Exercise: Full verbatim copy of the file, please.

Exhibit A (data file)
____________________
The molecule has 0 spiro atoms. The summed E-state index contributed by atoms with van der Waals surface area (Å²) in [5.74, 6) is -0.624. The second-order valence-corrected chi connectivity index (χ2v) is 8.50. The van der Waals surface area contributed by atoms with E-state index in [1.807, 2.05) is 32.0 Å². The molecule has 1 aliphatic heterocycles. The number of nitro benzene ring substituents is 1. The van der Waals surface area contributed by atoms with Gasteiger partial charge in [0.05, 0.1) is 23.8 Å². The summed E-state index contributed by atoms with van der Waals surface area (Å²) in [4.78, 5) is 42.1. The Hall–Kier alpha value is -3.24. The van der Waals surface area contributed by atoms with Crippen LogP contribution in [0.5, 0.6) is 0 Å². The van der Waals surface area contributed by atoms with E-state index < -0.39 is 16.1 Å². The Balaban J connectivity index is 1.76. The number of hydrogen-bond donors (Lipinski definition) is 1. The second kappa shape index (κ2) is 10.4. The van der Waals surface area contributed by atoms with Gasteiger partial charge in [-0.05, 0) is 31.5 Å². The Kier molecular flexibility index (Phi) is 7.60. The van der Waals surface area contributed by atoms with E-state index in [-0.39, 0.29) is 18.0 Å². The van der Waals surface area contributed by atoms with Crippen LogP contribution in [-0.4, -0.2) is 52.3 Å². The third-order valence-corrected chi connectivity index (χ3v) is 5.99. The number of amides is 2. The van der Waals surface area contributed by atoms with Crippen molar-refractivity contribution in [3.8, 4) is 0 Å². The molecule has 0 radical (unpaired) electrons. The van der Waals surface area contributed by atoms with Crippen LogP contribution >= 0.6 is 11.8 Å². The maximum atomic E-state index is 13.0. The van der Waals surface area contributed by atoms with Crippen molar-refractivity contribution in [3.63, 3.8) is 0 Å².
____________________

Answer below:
The molecule has 0 spiro atoms. The summed E-state index contributed by atoms with van der Waals surface area (Å²) in [5.74, 6) is -0.624. The second-order valence-corrected chi connectivity index (χ2v) is 8.50. The van der Waals surface area contributed by atoms with E-state index in [1.807, 2.05) is 32.0 Å². The molecule has 1 aliphatic heterocycles. The number of nitro benzene ring substituents is 1. The van der Waals surface area contributed by atoms with Gasteiger partial charge in [0.05, 0.1) is 23.8 Å². The summed E-state index contributed by atoms with van der Waals surface area (Å²) in [4.78, 5) is 42.1. The Hall–Kier alpha value is -3.24. The van der Waals surface area contributed by atoms with Crippen LogP contribution in [0.5, 0.6) is 0 Å². The van der Waals surface area contributed by atoms with E-state index < -0.39 is 16.1 Å². The Balaban J connectivity index is 1.76. The number of hydrogen-bond donors (Lipinski definition) is 1. The second kappa shape index (κ2) is 10.4. The van der Waals surface area contributed by atoms with Gasteiger partial charge in [-0.05, 0) is 31.5 Å². The Kier molecular flexibility index (Phi) is 7.60. The van der Waals surface area contributed by atoms with E-state index in [-0.39, 0.29) is 18.0 Å². The van der Waals surface area contributed by atoms with Crippen LogP contribution in [-0.4, -0.2) is 52.3 Å². The third-order valence-corrected chi connectivity index (χ3v) is 5.99. The number of amides is 2. The van der Waals surface area contributed by atoms with Crippen molar-refractivity contribution in [3.8, 4) is 0 Å². The molecule has 0 radical (unpaired) electrons. The van der Waals surface area contributed by atoms with Crippen LogP contribution >= 0.6 is 11.8 Å². The maximum atomic E-state index is 13.0. The van der Waals surface area contributed by atoms with Crippen molar-refractivity contribution in [3.63, 3.8) is 0 Å².